Postpartum Depression

It’s normal for new moms to feel overwhelmed and even sad due to all of the changes in her routine and in her body, coupled with not getting enough sleep. Those feelings are often considered the “baby blues,” which are different from postpartum depression. We’ll go over baby blues and postpartum depression so you’ll be prepared to recognize the signs and symptoms if it happens to you.

What are the "baby blues?"

It is not uncommon for women to experience the "baby blues" during the first days or weeks after delivery. These sad or blue feelings most commonly begin suddenly on the third or fourth day after delivery. Women tend to experience the symptoms of baby blues differently. However, there are some common symptoms, including:

  • feelings of disappointment
  • feeling overly sensitive about things
  • crying for no known reason
  • irritability
  • impatience
  • anxiety
  • restlessness

What is postpartum depression?

Much more serious and lasting than the "baby blues," some women experience what is clinically referred to as postpartum depression. The following are the most common symptoms of postpartum depression. However, each woman experiences these symptoms differently.

Symptoms of postpartum depression may include:

  • sadness
  • anxiety
  • hopelessness
  • fatigue or exhaustion
  • inability to concentrate
  • confusion
  • fear of harming herself or her baby
  • mood swings characterized by exaggerated highs and/or lows
  • feelings of guilt
  • low self-esteem
  • uncontrolled crying with no known cause
  • over concern/over attentiveness for her newborn and/or a lack of interest in her newborn
  • appetite changes
  • difficulty sleeping or sleep disturbances
  • feelings of resentment
  • memory loss
  • feelings of isolation

What causes postpartum depression?

While the exact cause for postpartum depression is unknown, it is likely that a number of different factors are involved, such as:

  • hormonal changes during and after delivery
  • stress
  • sleep deprivation
  • personal or family history of mental illness, particularly postpartum depression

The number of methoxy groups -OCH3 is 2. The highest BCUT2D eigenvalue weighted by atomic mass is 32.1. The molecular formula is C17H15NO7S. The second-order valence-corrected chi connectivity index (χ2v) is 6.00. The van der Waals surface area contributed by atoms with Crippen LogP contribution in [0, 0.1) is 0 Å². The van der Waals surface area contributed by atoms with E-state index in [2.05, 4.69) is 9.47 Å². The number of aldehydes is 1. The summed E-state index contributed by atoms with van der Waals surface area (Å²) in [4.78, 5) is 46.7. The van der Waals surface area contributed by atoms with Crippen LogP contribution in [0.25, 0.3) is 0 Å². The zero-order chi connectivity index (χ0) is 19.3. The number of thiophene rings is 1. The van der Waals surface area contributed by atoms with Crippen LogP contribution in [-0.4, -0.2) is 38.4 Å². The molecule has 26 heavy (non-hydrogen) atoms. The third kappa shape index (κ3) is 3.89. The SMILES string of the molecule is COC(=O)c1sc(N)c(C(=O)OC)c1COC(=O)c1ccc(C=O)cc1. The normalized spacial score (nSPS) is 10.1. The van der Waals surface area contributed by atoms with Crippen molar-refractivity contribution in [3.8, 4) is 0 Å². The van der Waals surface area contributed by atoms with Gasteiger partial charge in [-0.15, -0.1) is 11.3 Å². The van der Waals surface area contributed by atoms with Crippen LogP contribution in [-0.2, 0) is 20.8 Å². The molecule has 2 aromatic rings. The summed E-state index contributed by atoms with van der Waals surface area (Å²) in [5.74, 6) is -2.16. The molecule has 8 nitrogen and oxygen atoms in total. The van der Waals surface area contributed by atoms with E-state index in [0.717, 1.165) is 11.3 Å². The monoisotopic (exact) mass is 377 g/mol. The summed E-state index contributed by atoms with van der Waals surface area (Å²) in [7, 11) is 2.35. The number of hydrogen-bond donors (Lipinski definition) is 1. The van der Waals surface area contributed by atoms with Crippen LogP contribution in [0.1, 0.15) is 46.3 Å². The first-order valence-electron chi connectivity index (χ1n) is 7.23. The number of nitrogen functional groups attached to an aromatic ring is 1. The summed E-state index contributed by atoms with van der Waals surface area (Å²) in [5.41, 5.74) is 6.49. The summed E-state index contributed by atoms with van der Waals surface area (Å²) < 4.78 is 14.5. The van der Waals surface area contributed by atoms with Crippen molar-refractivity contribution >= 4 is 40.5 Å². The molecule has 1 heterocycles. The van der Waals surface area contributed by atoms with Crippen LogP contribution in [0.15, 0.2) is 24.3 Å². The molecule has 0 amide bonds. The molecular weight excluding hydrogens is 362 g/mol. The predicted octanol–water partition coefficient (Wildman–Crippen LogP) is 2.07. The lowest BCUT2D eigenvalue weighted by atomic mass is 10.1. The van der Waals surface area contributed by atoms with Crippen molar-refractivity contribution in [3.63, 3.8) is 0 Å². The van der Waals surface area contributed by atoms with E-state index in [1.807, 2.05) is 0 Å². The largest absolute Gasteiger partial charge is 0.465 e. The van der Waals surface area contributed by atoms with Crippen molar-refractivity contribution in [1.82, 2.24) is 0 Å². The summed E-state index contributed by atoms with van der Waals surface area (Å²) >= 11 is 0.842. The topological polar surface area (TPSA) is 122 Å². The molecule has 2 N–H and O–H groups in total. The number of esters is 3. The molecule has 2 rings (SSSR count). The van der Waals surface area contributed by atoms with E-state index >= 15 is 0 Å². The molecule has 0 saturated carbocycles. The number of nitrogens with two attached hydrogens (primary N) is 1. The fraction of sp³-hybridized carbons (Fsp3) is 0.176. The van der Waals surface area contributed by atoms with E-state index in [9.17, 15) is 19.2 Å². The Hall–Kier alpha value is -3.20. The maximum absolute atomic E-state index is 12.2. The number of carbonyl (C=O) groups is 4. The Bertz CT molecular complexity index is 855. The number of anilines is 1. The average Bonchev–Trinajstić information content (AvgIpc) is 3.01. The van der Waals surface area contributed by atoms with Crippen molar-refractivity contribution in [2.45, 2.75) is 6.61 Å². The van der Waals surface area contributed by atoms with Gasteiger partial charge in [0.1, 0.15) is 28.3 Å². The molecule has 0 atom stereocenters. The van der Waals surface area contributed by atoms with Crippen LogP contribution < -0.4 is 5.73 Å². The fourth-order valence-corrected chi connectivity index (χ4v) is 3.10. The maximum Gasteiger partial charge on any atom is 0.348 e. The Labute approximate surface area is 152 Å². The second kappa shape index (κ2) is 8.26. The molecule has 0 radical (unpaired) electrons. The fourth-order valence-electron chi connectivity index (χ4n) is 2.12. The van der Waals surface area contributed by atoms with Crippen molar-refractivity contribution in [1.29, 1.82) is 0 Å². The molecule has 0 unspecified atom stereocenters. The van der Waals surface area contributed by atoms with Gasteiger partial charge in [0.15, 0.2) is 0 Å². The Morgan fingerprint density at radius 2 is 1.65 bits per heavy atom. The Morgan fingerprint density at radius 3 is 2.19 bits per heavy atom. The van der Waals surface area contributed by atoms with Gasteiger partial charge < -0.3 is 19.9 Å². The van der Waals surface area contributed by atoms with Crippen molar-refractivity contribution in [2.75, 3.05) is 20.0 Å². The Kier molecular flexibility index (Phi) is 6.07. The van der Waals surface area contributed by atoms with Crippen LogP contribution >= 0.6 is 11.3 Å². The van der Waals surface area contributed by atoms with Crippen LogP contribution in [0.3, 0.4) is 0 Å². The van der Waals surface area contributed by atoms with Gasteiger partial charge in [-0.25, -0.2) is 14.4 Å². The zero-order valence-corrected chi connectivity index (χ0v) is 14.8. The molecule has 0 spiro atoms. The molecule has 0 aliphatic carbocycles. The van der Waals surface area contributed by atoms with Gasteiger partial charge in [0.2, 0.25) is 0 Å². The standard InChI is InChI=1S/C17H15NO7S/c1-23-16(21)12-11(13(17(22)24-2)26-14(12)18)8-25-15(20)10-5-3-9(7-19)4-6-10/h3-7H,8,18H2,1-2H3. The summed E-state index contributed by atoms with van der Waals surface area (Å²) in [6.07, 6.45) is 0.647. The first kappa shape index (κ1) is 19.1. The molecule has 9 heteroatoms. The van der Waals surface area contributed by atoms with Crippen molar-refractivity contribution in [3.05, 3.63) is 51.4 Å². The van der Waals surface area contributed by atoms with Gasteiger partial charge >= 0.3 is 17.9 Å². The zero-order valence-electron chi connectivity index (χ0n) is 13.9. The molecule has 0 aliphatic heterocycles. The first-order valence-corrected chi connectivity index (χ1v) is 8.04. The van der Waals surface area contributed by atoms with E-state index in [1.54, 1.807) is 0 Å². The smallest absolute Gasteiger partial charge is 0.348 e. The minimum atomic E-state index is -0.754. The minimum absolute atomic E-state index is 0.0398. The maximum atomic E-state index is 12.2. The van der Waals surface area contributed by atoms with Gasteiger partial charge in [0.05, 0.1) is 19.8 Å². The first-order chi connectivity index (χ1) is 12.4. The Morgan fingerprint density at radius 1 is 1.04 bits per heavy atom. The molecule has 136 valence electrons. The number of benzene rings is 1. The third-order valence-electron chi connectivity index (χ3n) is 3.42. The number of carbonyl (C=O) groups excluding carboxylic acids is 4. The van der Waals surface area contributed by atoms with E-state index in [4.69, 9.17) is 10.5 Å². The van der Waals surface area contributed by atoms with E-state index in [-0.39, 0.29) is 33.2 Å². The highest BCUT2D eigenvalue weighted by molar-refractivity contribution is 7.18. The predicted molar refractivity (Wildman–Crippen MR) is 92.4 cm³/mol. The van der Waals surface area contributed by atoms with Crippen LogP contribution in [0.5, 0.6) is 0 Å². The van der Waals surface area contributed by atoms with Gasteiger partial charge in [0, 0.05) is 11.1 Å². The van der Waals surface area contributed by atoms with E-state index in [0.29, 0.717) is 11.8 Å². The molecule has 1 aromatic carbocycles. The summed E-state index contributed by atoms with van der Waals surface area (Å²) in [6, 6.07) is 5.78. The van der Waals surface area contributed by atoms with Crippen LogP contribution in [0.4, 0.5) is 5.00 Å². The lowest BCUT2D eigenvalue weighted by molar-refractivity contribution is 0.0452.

• marital problems
  • changing roles (as a spouse or new parent)

How is postpartum depression diagnosed?

Typical diagnostic procedures for postpartum depression include a complete medical history, a physical exam, and a psychiatric evaluation

Treatment for postpartum depression

It is important to note that most women who experience the "baby blues," postpartum depression, postpartum anxiety, and/or postpartum obsessive-compulsive disorder have never experienced these types of symptoms before, especially with such intensity. And no matter what the cause or whether these symptoms are new or not, it is important for women to seek proper treatment early. This is not only to ensure that the newborn remains safe and properly cared for, but also to make sure the mother can be treated for these symptoms and experience all the joys of motherhood.

If you have postpartum depression or other serious postpartum conditions that relate to mental health, your physician will decide how to treat you based on:

  • your age, overall health and medical history
  • the severity and duration of your symptoms
  • whether or not you are breastfeeding
  • your tolerance for specific medications, procedures or therapies
  • your opinion or preference

Treatment may include:

  • medication, such as antidepressants
  • referral to a psychologist for counseling
  • peer support, such as support groups and classes
  • stress management and relaxation training
  • exercise
  • assertiveness training to help you set limits with family members and ask for help when needed so you don’t become overwhelmed and overworked
  • regular follow-up visits with your physician

If you ever feel overwhelmed or depressed or have any signs or symptoms of postpartum depression, don’t hesitate to call your doctor. It’s never too soon to seek help and treatment. Don’t wait until you’re so overwhelmed that it’s too difficult for you to even pick up the phone to make an appointment. You and your health are so important to your family and your new baby, so don’t ever feel like asking for help is a sign of weakness or that you should be able to do it all on your own. Postpartum depression isn’t about you being weak. It’s a real medical condition that can be treated successfully, and the sooner you begin treatment, the better.

It’s also important for spouses or family to understand and watch for signs of postpartum depression as the new mom may not always realize that she’s struggling.

If you ever feel like harming yourself, your baby or someone else, call 911 or have someone bring you to the emergency room.

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